we didn't get flooded today either. We had a very brief shower,
mid afternoon, and early evening, and that's it. Nothing
serioius. We did hear thunder rolling in the distance
though. I wasn't paying too much attention to what the
temperature was today, but it was partly cloudy most of the day,
so I'm sure it didn't heat up like some other days. I am not
posting any pictures tonight, but I did copy an article and am posting
it about people who live in their rv's fulltime. It is a fairly
informative article, and no, I am not trying to persuade anyone to sell
their house and live fulltime in an rv. This is just for
information purposes, nothing more. Along the same lines, after
you read the article below, there is a link just below what I am
writing here, that says "Backup a trailer". This is a link
to a website that you can attempt to back a trailer into a spot between
some trees. You use the 4 arrow keys on the keyboard to turn the
wheels, and go forward and backward. Someone posted the link on
an rv forum website. Today, we had a bunch of people leave since
the 4th is over. About 1/2 of the sites are now empty, and the
other half, have rv's on them, but only about 1/2 of the rv's here are
occupied. Some of them will be back for the weekend.
Anyhow, that's about it for this evening.
Backup a trailer
RV nomads find a different road to a rich life
RED RIVER, N.M. – While much of the country is suffering from overwhelming heat, Jim and Chris Rett are enjoying the cool temperatures at 8,900 feet. In summer, days here average 75 degrees. Nights average 38 degrees. "When it gets hot," Jim says, "you can move north – or you can move up. Up is closer." Rich people have done this kind of move for centuries.
Wealthy Texans have fled the heat and humidity of Dallas, Houston and San Antonio for decades, escaping to Santa Fe during its summer monsoon season or on to Red River, which some have called "Little Texas." But Jim and Chris Rett aren't rich people. At least they aren't rich by the usual definition – having lots of money. I call them Reimagined People.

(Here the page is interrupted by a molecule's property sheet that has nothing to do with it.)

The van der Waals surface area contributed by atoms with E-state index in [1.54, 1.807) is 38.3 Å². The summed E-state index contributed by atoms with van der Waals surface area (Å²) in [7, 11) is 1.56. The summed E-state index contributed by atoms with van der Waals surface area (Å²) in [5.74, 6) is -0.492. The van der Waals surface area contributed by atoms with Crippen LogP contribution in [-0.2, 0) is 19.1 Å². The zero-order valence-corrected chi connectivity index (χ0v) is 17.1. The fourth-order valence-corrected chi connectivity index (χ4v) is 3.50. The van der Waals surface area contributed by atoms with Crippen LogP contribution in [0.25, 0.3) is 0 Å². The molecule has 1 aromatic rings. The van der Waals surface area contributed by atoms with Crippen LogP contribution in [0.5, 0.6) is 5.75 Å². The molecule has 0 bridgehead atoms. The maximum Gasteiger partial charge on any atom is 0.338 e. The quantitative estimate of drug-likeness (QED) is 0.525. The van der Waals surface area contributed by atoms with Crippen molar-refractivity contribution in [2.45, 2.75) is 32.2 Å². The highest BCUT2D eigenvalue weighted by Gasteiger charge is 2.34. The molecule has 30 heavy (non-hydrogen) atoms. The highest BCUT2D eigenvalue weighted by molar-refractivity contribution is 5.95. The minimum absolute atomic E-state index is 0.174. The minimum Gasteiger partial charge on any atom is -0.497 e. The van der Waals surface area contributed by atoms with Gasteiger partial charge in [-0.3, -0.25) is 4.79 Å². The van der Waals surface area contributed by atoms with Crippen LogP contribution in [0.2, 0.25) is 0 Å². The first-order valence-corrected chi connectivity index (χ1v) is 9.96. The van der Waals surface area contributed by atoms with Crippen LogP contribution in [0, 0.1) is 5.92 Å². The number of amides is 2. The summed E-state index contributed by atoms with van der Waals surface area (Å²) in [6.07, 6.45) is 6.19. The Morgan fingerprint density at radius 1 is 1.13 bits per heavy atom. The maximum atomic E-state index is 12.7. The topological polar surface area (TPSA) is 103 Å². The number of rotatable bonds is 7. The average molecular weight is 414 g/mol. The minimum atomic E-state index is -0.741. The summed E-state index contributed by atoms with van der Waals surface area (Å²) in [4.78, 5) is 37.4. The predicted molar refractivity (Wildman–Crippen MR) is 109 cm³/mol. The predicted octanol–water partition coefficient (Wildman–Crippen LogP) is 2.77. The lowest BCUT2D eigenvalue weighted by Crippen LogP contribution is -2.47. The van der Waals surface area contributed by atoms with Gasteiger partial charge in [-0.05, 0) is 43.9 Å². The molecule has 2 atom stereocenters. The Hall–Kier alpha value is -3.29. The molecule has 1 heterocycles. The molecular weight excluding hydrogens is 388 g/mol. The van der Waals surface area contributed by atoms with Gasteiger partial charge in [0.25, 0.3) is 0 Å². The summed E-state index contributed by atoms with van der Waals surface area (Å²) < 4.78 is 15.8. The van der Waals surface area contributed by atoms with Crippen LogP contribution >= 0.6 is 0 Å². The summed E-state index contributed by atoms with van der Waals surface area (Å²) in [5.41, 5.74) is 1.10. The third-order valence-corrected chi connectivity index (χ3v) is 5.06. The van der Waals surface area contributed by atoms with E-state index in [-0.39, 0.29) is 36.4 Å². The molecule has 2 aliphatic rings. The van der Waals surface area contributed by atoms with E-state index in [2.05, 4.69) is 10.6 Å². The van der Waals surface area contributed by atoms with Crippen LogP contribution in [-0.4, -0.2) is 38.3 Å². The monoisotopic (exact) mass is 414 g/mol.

Officially, they are domiciled in South Dakota, but they have never lived there for any period of time. At ages 58 and 55, they are in their fourth year as "full-timers" – people who live in an RV and travel the country. Earlier this year, they were living in Big Bend National Park. Come October, they will leave Red River.
I met Jim while admiring the hummingbird feeder planted outside his 30-foot New Horizons "fifth wheel," having just bent the stout metal rod of my own hummingbird feeder on the incredibly solid soil at the Road Runner RV Resort. Jim and Chris are camp hosts – meaning they exchange some time helping operate the resort for an RV spot, free electricity, propane, cable TV and laundry access. This allows them to avoid about $900 a month in cash expenses. "This is a surprisingly inexpensive way to live," Jim told me. How inexpensive?
Try $2,000 a month for expenses, including medical insurance, and an additional $200-a-month reserve for federal income taxes. That, he told me, is what they've averaged per month this year. Earlier, when they traveled more and did not serve as camp hosts, their expenses ran to $3,000 a month, he said. Then again, their expenses in Big Bend were about $1,350 a month, nearly half of which went for medical insurance. "You don't spend much money when you have to drive 80 miles to a grocery store," Chris smiled. It also helps to live in an RV – when you buy something new, something old has to leave.